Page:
And the church’s attitude is like a parent who was emotionally abusive when you were a kid, but now that you are an adult and object to that kind of treatment, so they stopped. But then they are angry at you because you say the way you were treated as a kid hurt. They think the way they treat you now, should be retroactively applied to your developmental years. So, how they treated you growing up doesn’t exist. And if you are not fine, then it is all your fault for being an over sensitive cry baby. But, see that that that they deny your feelings and call you an over sensitive cry baby is *still* emotional abuse.

    I just pay no attention to the church’s emotional abuse. I recognize it for what it is, an emotional abusive and shaming institution.

  4. When I heard Elder Uchtdorf’s opening remarks for his talk Saturday morning, “In preparing for this message today, I have felt strong promptings to address the young women and young men”, I was curious what his strong promptings might be. I perked up my ears as he snagged my attention. As I continued to listen to his words, I was disappointed that he would start his talk with those words and then proceed to present the REAL reason he was there…to present to the members of the church the new FSY pamphlet. Is THAT why he “felt strong promptings to address the young women and young men” and if so, WHERE did those strong promptings come from? From God, or from the First Presidency? And the real kicker….speaking about Jesus Christ and presumably FOR Him, “He would want you to see yourself the way He sees you.”
    And then the punchline…”To help you find the Way and to help you make Christ’s doctrine the guiding influence in your life, The Church of Jesus Christ of Latter-day Saints has prepared a new resource, a revised version of For the Strength of Youth.” Key words here: “Christ’s doctrine” and “a new resource”. I won’t go on and on I think I’ve made my point(s).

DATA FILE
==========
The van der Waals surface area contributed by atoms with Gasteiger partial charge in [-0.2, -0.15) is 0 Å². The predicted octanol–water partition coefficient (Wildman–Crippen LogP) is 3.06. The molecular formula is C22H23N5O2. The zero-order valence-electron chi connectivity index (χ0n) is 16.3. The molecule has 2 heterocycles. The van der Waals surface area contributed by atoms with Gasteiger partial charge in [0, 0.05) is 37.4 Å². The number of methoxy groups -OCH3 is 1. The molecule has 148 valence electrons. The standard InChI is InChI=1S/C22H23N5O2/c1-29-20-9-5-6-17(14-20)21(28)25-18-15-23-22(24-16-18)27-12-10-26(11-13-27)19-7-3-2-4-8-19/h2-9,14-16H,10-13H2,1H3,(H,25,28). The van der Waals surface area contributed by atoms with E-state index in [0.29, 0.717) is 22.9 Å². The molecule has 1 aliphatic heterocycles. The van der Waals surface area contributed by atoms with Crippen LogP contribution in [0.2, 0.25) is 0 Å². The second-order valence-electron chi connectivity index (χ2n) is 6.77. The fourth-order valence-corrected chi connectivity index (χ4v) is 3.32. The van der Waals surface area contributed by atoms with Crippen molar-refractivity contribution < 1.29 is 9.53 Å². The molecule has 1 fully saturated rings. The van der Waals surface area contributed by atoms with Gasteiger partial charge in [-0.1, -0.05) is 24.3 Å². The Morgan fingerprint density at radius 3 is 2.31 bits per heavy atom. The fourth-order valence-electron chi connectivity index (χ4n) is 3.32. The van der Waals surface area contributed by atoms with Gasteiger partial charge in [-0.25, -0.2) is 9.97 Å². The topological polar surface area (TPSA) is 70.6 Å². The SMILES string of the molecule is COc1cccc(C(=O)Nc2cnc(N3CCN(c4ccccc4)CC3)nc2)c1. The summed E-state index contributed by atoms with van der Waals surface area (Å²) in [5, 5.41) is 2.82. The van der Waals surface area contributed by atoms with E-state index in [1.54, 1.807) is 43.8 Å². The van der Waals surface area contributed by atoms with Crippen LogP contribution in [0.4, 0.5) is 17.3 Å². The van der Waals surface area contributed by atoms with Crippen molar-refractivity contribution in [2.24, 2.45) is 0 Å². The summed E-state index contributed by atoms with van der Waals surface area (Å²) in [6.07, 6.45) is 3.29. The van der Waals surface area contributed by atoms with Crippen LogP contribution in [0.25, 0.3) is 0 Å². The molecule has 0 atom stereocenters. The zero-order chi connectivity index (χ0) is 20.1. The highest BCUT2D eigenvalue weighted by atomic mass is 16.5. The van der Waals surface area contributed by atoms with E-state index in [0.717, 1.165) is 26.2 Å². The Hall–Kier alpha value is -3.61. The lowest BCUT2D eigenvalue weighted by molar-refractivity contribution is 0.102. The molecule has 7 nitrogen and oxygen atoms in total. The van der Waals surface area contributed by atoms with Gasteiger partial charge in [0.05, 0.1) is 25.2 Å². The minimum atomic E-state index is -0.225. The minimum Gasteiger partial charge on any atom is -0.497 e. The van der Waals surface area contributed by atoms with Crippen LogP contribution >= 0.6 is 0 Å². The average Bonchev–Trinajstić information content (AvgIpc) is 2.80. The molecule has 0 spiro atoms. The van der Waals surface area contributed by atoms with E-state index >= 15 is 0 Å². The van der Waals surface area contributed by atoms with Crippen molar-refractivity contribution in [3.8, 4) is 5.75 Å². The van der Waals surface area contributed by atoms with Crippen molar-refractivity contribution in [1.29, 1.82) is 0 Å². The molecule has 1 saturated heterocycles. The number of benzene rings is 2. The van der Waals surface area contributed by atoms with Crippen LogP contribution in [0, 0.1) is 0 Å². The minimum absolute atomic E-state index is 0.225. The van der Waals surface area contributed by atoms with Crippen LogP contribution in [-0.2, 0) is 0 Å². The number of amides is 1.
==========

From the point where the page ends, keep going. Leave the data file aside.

5. I remember being handed copies of the FSOY constantly as a youth in the ‘90s, all of which I promptly threw in the garbage. I was even an obedient, timid, eager-to-please kid and a voracious reader, but I was never even tempted to crack open the dang thing once.

    And here’s the thing: by the Church’s standards, I turned out fine—RM, BYU grad, temple married, tithe-paying, stake calling, all that nonsense. But that all happened in spite of, not because, the FSOY, which again I never read.

    So here’s the question: if the FSOY is, at best, utterly irrelevant towards keeping one active, and at worse (as documented here and elsewhere) actively damaging to one’s mental and spiritual health, then why bother keeping it around at all? What an utter waste of church resources, Uchtdorf’s talents, and everyone’s time.

  6. The thing that bugs me the most is all of the members commenting on this incredible “revelation” and how grateful they are that the First Presidency is so inspired!!! Ummmm, I was inspired 10 years ago to stop teaching out of that pamphlet to both the YW I served as well as my own daughters. This was not “inspiration”- this was years of women, YW and mental health professionals telling the male leadership how damaging the messages are, often at the dismay and judgement of other church members. This was the “disobedient” women in the church saying ENOUGH and the First Presidency trying to do damage control. It makes me so angry.

Leave a Reply

This site uses Akismet to reduce spam. Learn how your comment data is processed.

Click to subscribe for new post alerts.

Click to subscribe to our magazine, in circulation since 1974.

Related Posts

When I’m 64.

When I am 64, I won’t be losing my hair. At least I don’t think I will. Last month I received a diagnosis of breast cancer...

Guest Post: Does it matter who holds the priesthood?

By Ziff In the past few years, the Church’s approach to explaining its ban on women holding the priesthood has been to play up the...

Best of Exponent 2013

We are looking forward to a great 2014, when the Exponent II magazine turns 40 years old! You can always read past issues of...

Anxiety in Speaking in Sacrament Meeting

Years ago, in preparing for a Young Women “Values” themed sacrament meeting, I mentioned to a member of the Young Women presidency that I...
submit guest post
Submit a Guest Blog Post
subscribe to our magazine
Subscribe to Our Magazine
Social Media Auto Publish Powered By :